Whizzkid: Rather sweetly the Doctor refers to her as 'my Zoe.' Cybermen stories are ideal for Zoe because they operate on the same kind of cold logic that she does. Saying that I did find her characterisation a little off at times, Barnes shoving her into the adolescent victim role a little too often. It's when he treats her like a stubborn little madam that she sounded most bona fide. Whilst reeling off a ton of numbers to a decimal point might not seem like the best use of the character, it does highlight her intelligence and Zoe is instrumental in the Doctor and Jamie's progress through the citadel. Her aptitude also becomes an important plot point too so it isn't just killing time on Barnes' part. There was a chance here to involve Zoe in a romance story, finding a kindred spirit in Findel but as soon as his treachery is clear she is hooked up to the Cyberplanner and he is killed leaving this potentially characterful thread moot. Her brain is described as being half computerised already, which is why she could handle the consciousness of a Cyberplanner.
Standout Performance: Lucy Liemann dos everything that the role of the central villain asks for her and manages to imbue Xennox with an icy coolness that you would expect from a Logician. However I did get the impression that on the odd occasion that she felt as though the material was a bit beneath her and a sense of embarrassment when she had to make grand, melodramatic exclamations. Wendy Padbury felt a bit off in the same way that Katy Manning did in the last story, not quite capturing the same voice (understandably so) she had in the sixties. If you can't do it, then why try? I guess I am used to listening to the older Zoe of the companion chronicles, which is where Padbury has given her best performances. I still think her best performance ever in Doctor Who was as Mrs Baines in Davros.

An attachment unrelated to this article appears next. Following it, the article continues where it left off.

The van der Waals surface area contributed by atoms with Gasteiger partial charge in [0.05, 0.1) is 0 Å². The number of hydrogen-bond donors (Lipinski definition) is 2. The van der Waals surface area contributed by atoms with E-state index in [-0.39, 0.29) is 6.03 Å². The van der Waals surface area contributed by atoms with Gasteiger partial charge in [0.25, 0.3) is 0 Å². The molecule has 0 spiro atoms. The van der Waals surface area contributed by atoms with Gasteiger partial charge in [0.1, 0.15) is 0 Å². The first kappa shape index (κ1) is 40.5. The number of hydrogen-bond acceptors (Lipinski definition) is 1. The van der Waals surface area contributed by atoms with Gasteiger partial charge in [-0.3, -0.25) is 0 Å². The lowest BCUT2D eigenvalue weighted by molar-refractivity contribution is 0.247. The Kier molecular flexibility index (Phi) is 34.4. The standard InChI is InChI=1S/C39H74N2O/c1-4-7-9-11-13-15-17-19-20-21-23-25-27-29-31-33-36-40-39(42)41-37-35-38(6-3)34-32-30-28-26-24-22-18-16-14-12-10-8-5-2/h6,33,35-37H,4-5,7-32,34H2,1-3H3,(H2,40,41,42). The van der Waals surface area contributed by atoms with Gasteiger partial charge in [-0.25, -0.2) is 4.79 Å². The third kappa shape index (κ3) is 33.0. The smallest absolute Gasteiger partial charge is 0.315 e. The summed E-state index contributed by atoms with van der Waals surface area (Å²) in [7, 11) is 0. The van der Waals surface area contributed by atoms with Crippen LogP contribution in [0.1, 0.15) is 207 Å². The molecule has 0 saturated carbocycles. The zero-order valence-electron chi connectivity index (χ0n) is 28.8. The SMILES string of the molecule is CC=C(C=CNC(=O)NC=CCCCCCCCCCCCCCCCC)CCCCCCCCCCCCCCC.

Great Ideas: A 500 foot high complex in the shape of Cyberman head sitting atop a mountain, now that's the sort of visual that would get any fan boy weak at the knees. The Cybermen were utterly defeated ten years ago. I love the way Barnes disposes with the idea that there might be a hibernating Cyber-army inside the citadel, wiping out any possibility that this might be remake of Tomb of the Cybermen. The mystery purpose of the citadel is what excited me the most in the first two episodes, especially once they started exploring. The Cyber War is something worth expanding upon because it is something that is mentioned (a bit like the Time War until we actually got to see it) in a few stories without ever going into much detail. Given that they are the back up ultimate badasses of the universe (after the Daleks, of course) it does seem something of an peculiarity that we never visited a time period during the this era of great conflict between humanity and the Cybermen. Is there a haul of Cyber-equipment and weapons buried at the head of the citadel? Is that what Xennox is after? A Cyberplanner dormant in the heart of the head, waiting for an intelligent mind to sink its technological claws into and activate the citadel. Xennox is one of the Brotherhood of Logicians that dogged the Doctor's footsteps in Tomb of the Cybermen. The story of the last of the Cybermen is a myth that is embedded in history - a fleet of 10,000 ships hiding away and ready to strike. The head atop the mountain is a beacon, to guide the last of the Cybermen. That's a genuinely exciting, whacky notion. An enormous Cyber-head on a storm lashed planet sending out flashes of lightning to attract thousands of Cyber ships. I can imagine Barnes started this story with a potent visual like that and worked around it. A lightning strike put the beacon out of action and for ten years the 10,000 strong fleet has been at sea in a far off nebulae but with Zoe hooked up to the system finally the fleet can come home and launch their last devastating attack on humanity. And that's another pulse racing idea. If the two Doctors had not been translocated then none of these events would have taken place. For once, the second Doctor was happy to leave well alone as soon as he realised there was a dormant Cyberplanner awaiting activation. It is only because the sixth Doctor took his place that these events took place. Zoe, trapped in a web of technological tendrils, suspended in the air as the Cyber-intelligence settles inside her head. Another mad comic strip image but a strong one.